Florida Awaits Hurricane Dennis

High waves crash to the shoreline of the Guantanamo Bay Naval Station, Cuba, Thursday, July 7, 2005. Strong winds from Hurricane Dennis blew across the U.S. prison camp for terror suspects causing minor damage and a spectacular view of the heaving surf but only slightly disrupting operations at the high-security base. (AP Photo/Andres Leighton)
AP
Hurricane Dennis slammed Cuba's southern coast with 135 mph winds Friday before slicing across the Caribbean's largest island, killing at least 10 people. The powerful storm headed toward a U.S. landfall, prompting thousands to flee the Florida Keys.

Strong winds and surf buffeted the U.S. detention camp for terror suspects at Guantanamo Bay, on the island's eastern end, where a guard tower was washed into the sea. There were no reports of casualties.

"It's arrived, with all its diabolical force," President Fidel Castro said on state television. He said 10 people died in southeastern Cuba, including one child who fell into roiling waters its mother tried to cross an old bridge.

An evacuation order was in effect in the Florida Keys, where officials feared Dennis could hit the island chain over the weekend on its way to the Gulf of Mexico, where CBS News correspondent

was stationed.

Brian Andrews of CBS Station WFOR-TV in Miami reports that 45,000 people have left the keys so far and the last flights left earlier Friday.

Although some have stayed behind, Andrews added that hospitals have been shut down to reiterate to residents that it is a very dangerous storm even as it likely passes to the west of the islands.

The storm's center made landfall on central Cuba's southern coast in the early afternoon.

The storm had strengthened Friday morning to a Category 4 with winds reaching 150 mph but had weakened by evening, though its winds were at a still potent 125 mph. It was the earliest Category 4 hurricane on record in the Caribbean, according to Colin McAdie, a meteorologist with the National Hurricane Center in Miami.

The center was near the central city of Colon late Friday, about 65 miles east-southeast of Havana and about 130 miles south-southeast of Key West.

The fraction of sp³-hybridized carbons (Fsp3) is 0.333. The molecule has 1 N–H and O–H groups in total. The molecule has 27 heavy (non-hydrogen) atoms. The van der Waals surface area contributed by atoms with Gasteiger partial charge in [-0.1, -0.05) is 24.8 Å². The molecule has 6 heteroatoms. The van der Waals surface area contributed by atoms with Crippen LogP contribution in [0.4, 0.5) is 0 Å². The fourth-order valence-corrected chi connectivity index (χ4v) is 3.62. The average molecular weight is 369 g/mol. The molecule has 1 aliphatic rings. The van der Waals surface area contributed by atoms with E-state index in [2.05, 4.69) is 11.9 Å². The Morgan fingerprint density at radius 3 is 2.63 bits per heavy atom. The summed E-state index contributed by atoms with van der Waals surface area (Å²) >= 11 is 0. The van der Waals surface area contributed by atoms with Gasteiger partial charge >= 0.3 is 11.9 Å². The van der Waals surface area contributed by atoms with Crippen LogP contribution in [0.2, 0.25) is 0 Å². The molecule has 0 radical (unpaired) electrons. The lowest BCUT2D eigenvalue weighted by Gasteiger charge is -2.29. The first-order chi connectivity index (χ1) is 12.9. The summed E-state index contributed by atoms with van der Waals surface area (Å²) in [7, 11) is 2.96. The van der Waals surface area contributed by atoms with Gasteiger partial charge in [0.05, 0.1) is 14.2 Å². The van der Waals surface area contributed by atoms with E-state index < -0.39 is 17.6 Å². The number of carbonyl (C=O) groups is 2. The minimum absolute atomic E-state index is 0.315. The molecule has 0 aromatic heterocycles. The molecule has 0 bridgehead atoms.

CBS News Producer Portia Siegelbaum in Cuba reports that over a million and a half people had been evacuated from the country. She reports of 11 deaths so far.

Castro said there had been eight deaths in Granma Province, eastern Cuba of which two were women whose roof collapsed on them and one was a girl hit by a falling palm. Two other deaths he announced were in Santiago de Cuba, also in eastern Cuba. A mother was crossing a bridge with her two children and one slipped and went over the side.

Siegelbaum also reports of witnessing another death in Havana when a man went fishing on the rocks off of Havana's seafront drive and was swept off by the waves and drowned.

Hours before Cuba, Dennis struck Haiti and killed five people as it collapsed bridges, triggered landslides, inundated homes and blocked roads with downed power lines and trees.

In Jamaica, a rescue helicopter was to airlift food and emergency supplies to hundreds of stranded islanders in at least seven eastern towns cut off by knee-deep floodwaters, said Nadene Newsome, spokeswoman for the country's emergency management office.

"Flooding has affected every parish of the island and it will increase as long as the rain continues throughout the day" Friday, she said.

Although Dennis was losing some strength as it passed over Cuba, it was expected to remain a major hurricane as it emerged over the Florida Straits and into the southeastern Gulf of Mexico later Friday evening.